Classical: The power in Russia's heart

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The Independent Culture



STRAVINSKY ONCE described Rimsky-Korsakov as "like an adopted parent... sympathetic... generous, and unkind only to admirers of Tchaikovsky".

Never knowingly unstinting in his praise, Stravinsky then added: "Obviously there was nothing profound, either in Rimsky's nature, or in his music." Perhaps, with Christmas approaching and London concert life given over to "nothing profound", that makes Rimsky's music the perfect choice for the London Philharmonic Orchestra's brief festival.

A feast of Rimsky-Korsakov alone might be a little rich, even for this time of year, and Sunday's concert, conducted by Alexander Lazarev, offered Rimsky's opera Kashchey the Immortal alongside Glazunov's sombre, but not unduly solemn, Prelude to the Memory of Rimsky-Korsakov, and Stravinsky's 1911 Firebird suite.

No doubt Stravinsky would feel thoroughly grumpy about having his first great masterpiece served as a kind of bonne bouche for Kashchey ("The librettos of his operas... are, on the whole, embarrassingly bad"), but the juxtaposition was telling, and not only because of shared narrative characteristics. The Firebird can seem an unfocused piece, but Lazarev and his players found a proper theatricality; the brass a little raw, as it should be, the strings menacing in their low thrum. Lazarev, prancing like a giant firebird himself, went wholeheartedly for the big gestures, making the "Infernal Dance" a terrifying climax to a piece that shows just how much Stravinsky learnt from lessons with Rimsky.

Nothing in Kashchey had quite the same impact. Rimsky described his one- act opera as an "autumn fairy-tale", and as in all good fairy-tales, surface good cheer is always mitigated by an underlying melancholy. Yet with its magic potions, flying Storm Knights and a daughter who becomes a weeping willow, it needs more forthright presentation than this rather stiff concert performance. Lazarev had a cast of regulars from the Kirov and the Bolshoi, and it was bracing to hear Russian sung by Russians, but only the rumbling bass of Vladimir Matorin's Storm Knight felt like a figure from the opera house, although Marina Shaguch sang well; this was no conventional fairy- tale maiden, but a vengeful princess singing a sweetly lethal lullaby.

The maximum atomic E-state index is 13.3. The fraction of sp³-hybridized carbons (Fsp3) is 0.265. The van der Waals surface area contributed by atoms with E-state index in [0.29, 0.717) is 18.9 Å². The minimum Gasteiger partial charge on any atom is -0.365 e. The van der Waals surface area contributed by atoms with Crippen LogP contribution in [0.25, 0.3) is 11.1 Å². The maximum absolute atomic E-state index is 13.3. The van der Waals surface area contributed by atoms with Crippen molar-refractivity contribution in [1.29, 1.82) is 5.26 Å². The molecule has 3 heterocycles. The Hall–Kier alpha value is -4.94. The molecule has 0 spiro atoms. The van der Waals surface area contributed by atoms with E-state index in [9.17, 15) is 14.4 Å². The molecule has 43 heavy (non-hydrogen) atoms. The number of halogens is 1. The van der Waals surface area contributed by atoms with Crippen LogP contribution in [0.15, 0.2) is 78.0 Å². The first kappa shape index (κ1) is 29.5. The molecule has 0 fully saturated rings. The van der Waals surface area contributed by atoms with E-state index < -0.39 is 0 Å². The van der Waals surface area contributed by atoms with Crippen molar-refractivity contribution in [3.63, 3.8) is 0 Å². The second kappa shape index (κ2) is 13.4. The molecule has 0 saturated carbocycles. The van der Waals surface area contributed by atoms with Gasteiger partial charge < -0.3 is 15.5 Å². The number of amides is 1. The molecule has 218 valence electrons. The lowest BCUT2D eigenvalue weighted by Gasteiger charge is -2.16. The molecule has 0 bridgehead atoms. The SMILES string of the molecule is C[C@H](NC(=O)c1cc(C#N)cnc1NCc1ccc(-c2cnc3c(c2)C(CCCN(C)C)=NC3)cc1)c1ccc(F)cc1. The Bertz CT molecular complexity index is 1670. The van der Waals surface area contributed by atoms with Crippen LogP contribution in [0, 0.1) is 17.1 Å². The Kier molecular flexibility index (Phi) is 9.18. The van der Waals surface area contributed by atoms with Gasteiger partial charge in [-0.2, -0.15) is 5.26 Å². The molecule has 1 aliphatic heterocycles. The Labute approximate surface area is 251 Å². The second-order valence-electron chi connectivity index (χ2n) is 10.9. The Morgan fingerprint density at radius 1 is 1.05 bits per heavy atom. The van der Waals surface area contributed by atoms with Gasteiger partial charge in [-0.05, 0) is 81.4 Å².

The previous Thursday, Mark Elder's rather congested programme put Rimsky in the company of Glinka, Mussorgsky and Stravinsky again. Unlike Lazarev, Elder is at home with sweeping grandiloquence, and has the commitment to convince us that there's more to Rimsky than glittery orchestration. It would have been good to get more of May Night than the Act One excerpts he offered, but in Marianna Tarasova, Vsevolod Grivnov and Paata Burchuladze, Elder had three personalities to match his own. Tarasova was particularly impressive, not a barnstorming mezzo, but warmly musical and matched to Grivnov's Italianate tenor. And if Burchuladze is not quite so weighty a bass as he once was, still there's plenty of sulphur in the voice.

Rimsky's operas may have been comforting stories Tsarist Russia told itself when times were hard, but these performances proved that they had a still potent brilliance that sparkles as brightly as any Christmas bauble.

Nick Kimberley

The London Philharmonic plays Rimsky-Korsakov, Sibelius and Brahms, 7.30pm, Thursday 17 December, Royal Festival Hall (0171 960 4242)